The Government has published its proposed amendment to the Constitution to abolish the Seanad.

The 32nd Amendment of the Constitution (Abolition of Seanad Éireann) Bill 2013 provides for 40 amendments to the Constitution to remove references to the upper house.

If passed by the people in a referendum, the Seanad would cease to exist from the time of the next General Election.

The Bill says that no new Seanad election will be held when the current Dáil is dissolved.

The Seanad would be abolished from midnight of the day before the new Dáil meets.

Taoiseach Enda Kenny said the Government's proposed reforms would lead to a more efficient system with greater oversight.

He said Ireland had too many politicians for its size and the Government had to question the need for a second chamber.

The Taoiseach said the Seanad did nothing to challenge the excess of the Celtic Tiger and was outmoded.

Mr Kenny said all the Scandinavian countries had abolished their second chambers.

He said other systems, such as New Zealand, had shown it is perfectly possible to introduce checks and balances in a single-chamber parliament.

Mr Kenny said the abolition of the Seanad, along with the reduction by eight in the number of TDs, would mean a reduction of almost one third in the number of public representatives.

He said €20m per year would be saved.

Mr Kenny said measures were to be introduced to improve the working of the Dáil to ensure proper accountability and oversight.

Each piece of legislation would go first as Heads of a Bill for discussion at the relevant committee.

Four-day sittings of the Dáil would become the norm each week.

There would be an extra stage in the legislative process, an "enactment stage", where the Bill would go back to committee for final consideration.

There will be 14 Dáil committees, each with 12 members, and to strengthen their independence, Committee Chairs will be selected by the d'Hondt system.

There will also be greater opportunities for TDs to initiate legislation themselves.

Among the changes to the Constitution are the replacement of the Cathaoirleach of the Seanad by the Leas Ceann Comhairle of the Dáil on the Council of State and the Presidential Commission.

The impeachment of a President will require a four-fifths majority of TDs, rather than a two-thirds majority of Oireachtas members under the Constitution.

The impeachment of a judge or the Comptroller and Auditor General will require a two-thirds majority of TDs, rather than a simple majority as at present.

The Taoiseach and Tánaiste Eamon Gilmore have both said they expect all their TDs and Senators to support the referendum, both during its passage through the Oireachtas and in the subsequent campaign.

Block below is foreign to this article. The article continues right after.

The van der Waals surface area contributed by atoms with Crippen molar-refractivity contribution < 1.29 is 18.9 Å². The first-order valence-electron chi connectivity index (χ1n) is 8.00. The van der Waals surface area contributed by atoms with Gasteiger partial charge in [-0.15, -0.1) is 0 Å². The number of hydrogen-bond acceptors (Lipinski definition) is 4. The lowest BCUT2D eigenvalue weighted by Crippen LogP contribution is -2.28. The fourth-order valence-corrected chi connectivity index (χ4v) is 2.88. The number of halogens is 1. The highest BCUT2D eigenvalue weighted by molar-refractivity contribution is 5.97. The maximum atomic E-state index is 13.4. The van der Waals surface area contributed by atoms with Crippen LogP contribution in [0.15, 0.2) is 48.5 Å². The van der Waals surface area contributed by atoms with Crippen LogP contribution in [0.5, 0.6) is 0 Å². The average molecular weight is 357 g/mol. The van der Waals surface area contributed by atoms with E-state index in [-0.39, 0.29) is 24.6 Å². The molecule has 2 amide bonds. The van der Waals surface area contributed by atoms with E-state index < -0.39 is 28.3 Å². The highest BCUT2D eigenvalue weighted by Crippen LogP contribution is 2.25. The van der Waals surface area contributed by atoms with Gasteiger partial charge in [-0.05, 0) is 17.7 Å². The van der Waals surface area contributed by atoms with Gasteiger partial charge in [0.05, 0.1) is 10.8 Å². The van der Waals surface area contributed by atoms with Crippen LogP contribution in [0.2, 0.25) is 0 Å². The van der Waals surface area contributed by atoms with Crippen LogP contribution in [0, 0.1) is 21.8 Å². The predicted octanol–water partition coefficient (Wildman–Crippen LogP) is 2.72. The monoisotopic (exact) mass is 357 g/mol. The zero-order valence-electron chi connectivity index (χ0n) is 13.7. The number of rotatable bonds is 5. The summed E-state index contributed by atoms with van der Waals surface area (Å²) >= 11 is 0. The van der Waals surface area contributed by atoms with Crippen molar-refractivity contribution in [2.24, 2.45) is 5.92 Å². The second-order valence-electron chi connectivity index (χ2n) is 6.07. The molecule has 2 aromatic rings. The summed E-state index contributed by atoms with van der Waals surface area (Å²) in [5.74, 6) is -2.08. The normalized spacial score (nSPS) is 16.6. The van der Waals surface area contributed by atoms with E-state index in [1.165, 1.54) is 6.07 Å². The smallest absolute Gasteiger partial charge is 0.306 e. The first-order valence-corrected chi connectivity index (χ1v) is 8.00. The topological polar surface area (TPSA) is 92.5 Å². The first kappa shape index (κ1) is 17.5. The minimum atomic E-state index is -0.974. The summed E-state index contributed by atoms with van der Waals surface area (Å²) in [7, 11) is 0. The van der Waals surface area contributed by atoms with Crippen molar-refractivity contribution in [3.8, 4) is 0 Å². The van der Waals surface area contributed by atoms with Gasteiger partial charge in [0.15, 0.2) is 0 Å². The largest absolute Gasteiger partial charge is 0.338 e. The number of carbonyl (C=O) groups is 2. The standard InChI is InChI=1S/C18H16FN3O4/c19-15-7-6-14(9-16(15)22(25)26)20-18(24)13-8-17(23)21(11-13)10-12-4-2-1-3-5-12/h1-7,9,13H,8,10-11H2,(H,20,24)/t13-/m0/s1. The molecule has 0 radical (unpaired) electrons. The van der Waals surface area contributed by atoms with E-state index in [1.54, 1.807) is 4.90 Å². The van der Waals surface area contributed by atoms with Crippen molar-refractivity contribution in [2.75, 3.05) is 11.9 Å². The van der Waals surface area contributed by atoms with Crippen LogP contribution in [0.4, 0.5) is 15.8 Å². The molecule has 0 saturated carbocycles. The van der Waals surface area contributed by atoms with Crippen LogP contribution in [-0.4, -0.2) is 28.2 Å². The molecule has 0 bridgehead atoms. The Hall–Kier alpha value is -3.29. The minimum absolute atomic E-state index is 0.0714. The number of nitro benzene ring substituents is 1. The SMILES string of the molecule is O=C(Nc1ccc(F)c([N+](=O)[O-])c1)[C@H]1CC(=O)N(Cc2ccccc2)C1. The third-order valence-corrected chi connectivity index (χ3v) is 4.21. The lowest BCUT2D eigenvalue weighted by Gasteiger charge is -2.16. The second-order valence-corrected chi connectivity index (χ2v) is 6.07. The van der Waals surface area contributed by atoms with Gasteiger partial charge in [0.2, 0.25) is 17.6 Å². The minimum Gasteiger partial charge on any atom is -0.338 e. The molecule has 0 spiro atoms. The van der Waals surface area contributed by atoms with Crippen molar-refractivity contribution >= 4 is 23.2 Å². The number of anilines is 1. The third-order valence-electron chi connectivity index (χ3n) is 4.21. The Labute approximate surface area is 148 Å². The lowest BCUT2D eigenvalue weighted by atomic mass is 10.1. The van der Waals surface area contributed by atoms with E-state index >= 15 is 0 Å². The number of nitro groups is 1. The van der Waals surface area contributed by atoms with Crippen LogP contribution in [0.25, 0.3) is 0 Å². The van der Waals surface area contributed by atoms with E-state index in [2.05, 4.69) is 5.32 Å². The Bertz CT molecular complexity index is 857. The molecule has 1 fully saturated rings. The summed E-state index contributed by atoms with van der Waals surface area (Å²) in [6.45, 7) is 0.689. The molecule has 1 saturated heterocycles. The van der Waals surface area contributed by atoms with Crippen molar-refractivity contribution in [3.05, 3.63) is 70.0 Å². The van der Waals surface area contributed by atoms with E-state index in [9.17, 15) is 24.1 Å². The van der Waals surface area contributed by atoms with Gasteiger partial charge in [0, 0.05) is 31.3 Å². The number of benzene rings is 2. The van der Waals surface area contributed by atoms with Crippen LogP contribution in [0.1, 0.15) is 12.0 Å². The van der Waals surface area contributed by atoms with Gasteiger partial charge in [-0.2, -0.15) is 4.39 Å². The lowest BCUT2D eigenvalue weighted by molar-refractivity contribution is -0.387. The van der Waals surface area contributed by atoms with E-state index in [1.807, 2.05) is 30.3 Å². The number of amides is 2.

Labour Chief Whip Emmet Stagg said that the party has agreed to vote under whip in the Dáil to pass legislation to allow the referendum go ahead. But he said members are free to vote either way in the referendum itself.

Minister for Agriculture, Food and the Marine Simon Coveney said the government wants to abolish the Seanad because it's "the right thing to do".

Group labels Seanad plans 'short-sighted'

However, the Democracy Matters group has described the plans as "constitutional vandalism".

Senator Feargal Quinn said: "This Government was elected on a promise of real and radical political reform, instead what we are seeing today is yet more of the same, deeply cynical and short-sighted proposals dressed up as reform.

"These proposals are anything but reforming, they will damage our democracy, vandalise our constitution, and concentrate more power in the hands of Cabinet members."

Senator Katherine Zappone said democracy should be transparent and have greater participation from minority groups.

She said: "This is not political reform, it solves none of the problems of the broken system which gave us our current crisis, but instead makes our broken system, more centralised, more whipped and more controlled by Government and less accountable."

Fianna Fáil has said it will campaign against the abolition of the Seanad.

The party favours reform of the upper chamber and Dara Calleary said abolishing the Seanad would lead to "less accountability and less transparency".

Sinn Féin Senator David Cullinane said the Government's approach to Seanad reform is "ill-considered and rash".

He said: "Simple abolition without even allowing the opportunity to discuss considering reform is foolhardy."

Elsewhere, President Michael D Higgins has said it is a matter for the people to decide the future of the Seanad.

Speaking in Croatia, where he is on a State visit, the President said it is up to the Government to choose what to put to the people.

He will treat the Bill as he treats all legislation when it comes before him and it would not be appropriate to comment further, he said.